Royce

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    Gordon Scott

    I've had -eabi suggested wrt a different problem. I think I should give that a try.

    I hacked something to get 1kHz too. Can't off-hand remember what but know I can find it.

    I'll have to explore the IRQ options. I have been wondering if SysTick might be involved with the problem, but have yet to find anything.

    I'm calling with ctl_enter_isr() and ctl_exit_isr() at  the right places and also increment/decrement an irq counter around the call to the event sender, so that lot _should_ be OK :-/

    The trouble with 'should' is that it means nothing :-(

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    Royce Arnold

    OK, I just re-read your problem.

    I do not think  is a good idea:  ctl_timeout_wait(ctl_get_current_time()) to ensure the task executes every tick....  Unless you completely disable interrupts, there is a non-zero (but small) chance than an interrupts could happen during the time that function executes.  This could create a condition where the being checked has already occurred.  That probably leaves the could waiting got the next occurrence to occur in the far future (2^32 ticks).  You could try testing this when in failure mode by manually changing the value.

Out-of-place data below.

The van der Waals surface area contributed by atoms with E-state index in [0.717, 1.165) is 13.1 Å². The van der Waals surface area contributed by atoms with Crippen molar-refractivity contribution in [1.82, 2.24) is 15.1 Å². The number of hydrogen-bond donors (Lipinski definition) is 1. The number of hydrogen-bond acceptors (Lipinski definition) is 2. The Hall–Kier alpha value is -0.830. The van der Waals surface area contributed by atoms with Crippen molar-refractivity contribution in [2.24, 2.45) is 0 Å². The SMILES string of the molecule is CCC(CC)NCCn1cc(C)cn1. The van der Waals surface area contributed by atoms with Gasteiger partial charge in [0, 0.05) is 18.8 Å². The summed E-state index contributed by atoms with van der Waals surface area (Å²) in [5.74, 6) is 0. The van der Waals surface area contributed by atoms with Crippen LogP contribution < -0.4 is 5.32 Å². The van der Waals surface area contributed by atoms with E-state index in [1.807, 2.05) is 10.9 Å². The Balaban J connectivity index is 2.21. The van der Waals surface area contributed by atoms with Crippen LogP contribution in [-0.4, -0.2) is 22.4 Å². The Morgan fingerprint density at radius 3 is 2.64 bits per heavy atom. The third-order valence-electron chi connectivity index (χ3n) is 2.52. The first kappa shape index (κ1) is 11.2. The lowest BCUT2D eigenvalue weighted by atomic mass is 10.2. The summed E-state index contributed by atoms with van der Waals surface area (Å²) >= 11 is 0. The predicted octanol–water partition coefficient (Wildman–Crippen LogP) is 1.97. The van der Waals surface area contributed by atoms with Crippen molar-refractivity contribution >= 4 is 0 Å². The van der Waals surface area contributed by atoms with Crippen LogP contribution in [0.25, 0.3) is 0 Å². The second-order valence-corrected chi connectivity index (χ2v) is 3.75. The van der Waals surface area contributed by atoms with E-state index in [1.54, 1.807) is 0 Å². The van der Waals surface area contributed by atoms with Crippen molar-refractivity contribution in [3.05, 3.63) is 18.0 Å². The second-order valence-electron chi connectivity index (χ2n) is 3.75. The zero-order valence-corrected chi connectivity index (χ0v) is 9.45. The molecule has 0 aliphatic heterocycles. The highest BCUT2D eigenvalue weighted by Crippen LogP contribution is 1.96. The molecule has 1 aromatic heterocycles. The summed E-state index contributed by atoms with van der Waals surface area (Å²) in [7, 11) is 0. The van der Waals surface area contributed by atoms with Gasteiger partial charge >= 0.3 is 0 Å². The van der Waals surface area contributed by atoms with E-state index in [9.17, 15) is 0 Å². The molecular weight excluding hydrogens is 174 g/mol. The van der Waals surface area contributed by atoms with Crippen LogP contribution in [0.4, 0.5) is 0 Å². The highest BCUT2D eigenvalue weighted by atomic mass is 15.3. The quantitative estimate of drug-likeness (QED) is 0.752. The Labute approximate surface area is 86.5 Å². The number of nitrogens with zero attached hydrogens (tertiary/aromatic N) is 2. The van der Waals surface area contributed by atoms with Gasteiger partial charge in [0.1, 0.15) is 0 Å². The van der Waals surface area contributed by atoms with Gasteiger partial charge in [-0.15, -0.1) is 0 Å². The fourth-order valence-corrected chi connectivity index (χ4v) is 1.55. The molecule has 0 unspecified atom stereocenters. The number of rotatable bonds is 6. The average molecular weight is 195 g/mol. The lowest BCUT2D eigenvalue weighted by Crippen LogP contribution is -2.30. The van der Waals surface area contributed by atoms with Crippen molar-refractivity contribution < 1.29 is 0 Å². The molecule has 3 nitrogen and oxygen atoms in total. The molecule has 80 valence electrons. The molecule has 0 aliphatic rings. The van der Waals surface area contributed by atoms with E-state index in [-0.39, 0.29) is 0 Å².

I always add 1 tick period at a minimum to a ctl_get_current_time() call.   However, for what you are trying to do, that probably will not work.

     

    The reason that I dumped the standard CTL SysTick_Handler was to do something similar to what you are doing.  For example, I have a series of counters that are incremented/decremented on each execution of SysTick that I use for timing throughout the my program.  I think you can also do something with userTimerISR() which CTL calls every tick.

     

    You might be able to keep your task as designed, but modify the SysTick_Handler to trigger the event...   That should work.....

     

    Royce

     

     

     

     

     

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    Royce Arnold

    Looks like there is no way to edit the post.  So here is a grammar checked version.

    OK, I just re-read your problem.